There always seems to be a highway or road in California under maintenance or being added. This makes controlling traffic through work areas one of the most important, and dangerous operations in road maintenance. In 2020, work zone crashes accounted for 857 deaths and nearly 45,000 injuries in people, according to National Safety Council. Having highly trained employees in temporary traffic control safety is vital for minimizing traffic incidents, thus saving lives.

What Is Temporary Traffic Control

Temporary traffic control (TTC) helps control all of those who use the road (motorists, bicyclists, maintenance workers, and pedestrians) where there is construction, utility work, maintenance operations, or managing traffic incidents.

Importance of Temporary Traffic Control

  • Improves worker safety – minimizing their risk when it comes to motor vehicle traffic

  • Reduces traffic incidents for for motorists, bicyclists, pedestrians, law enforcement, and emergency vehicles
  • Road user performance – increases the efficiency of road user flow and encourages drivers to use alternate routes and other ways to travel
  • Maintains easy access to driveways, houses, and buildings

TTC is not only crucial for work zones, but it can also assist in controlling the flow of traffic for special planned events. Special planned events (such as concerts, baseball games, or school functions) often have altered traffic patterns or an increased volume of traffic.

Do All Special Events Require TTC?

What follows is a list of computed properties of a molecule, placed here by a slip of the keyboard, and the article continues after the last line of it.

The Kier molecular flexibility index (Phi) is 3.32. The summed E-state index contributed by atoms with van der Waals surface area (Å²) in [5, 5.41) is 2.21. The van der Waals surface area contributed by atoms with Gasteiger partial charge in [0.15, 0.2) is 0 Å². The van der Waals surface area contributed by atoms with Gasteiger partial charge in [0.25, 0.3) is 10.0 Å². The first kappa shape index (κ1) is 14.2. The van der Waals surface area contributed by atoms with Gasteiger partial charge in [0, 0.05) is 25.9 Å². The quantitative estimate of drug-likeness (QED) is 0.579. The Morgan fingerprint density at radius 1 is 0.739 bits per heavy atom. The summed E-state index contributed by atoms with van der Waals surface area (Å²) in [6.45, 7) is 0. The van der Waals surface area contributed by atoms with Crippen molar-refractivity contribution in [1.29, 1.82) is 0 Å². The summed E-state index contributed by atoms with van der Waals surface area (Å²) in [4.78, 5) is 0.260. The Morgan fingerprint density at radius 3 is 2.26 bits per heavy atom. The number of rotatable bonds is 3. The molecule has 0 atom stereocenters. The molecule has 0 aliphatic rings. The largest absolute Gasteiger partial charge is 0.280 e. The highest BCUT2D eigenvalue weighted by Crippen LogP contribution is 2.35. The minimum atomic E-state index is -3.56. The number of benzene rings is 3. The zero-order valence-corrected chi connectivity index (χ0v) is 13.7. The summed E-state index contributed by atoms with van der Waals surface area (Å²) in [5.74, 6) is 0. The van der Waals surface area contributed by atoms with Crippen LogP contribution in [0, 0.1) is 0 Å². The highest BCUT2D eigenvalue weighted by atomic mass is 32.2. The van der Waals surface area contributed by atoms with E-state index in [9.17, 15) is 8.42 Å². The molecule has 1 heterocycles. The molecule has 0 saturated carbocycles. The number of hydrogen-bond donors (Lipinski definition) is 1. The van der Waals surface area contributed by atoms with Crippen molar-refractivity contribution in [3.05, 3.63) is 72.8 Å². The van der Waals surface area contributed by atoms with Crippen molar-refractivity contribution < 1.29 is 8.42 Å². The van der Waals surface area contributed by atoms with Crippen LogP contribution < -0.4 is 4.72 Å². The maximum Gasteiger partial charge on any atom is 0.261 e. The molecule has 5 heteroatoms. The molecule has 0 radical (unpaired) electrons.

It’s generally a good idea to use TTC  during a special event. However, the city where the event is taking place will determine if TTC is required. If the city determines that TTC is needed, a special event permit must be obtained.

Road closed sign and traffice cone in the street. Traffic control sign road closed in the city. Road closed sign on Hollywood Boulevard.

Train Employees to Become Experienced in Temporary Traffic Control

Individuals should be trained to:

  • Understand the TTC principles to be able to supervise the selection, placement and maintenance of devices used for TTC zones and for incident management
  • How how to work next to vehicles to help minimize their their risk of injury
  • Understanding the amount of channelizing devices to place
  • Be able to properly place tapers and understand the different types of tapers (such as merging tapers or shifting tapers). Tapers help transition traffic from one path to another in a work zone.

OSTS can help train employees! Our 7 hour Temporary Traffic Control course is a comprehensive skill-building session that meets industry guidelines.

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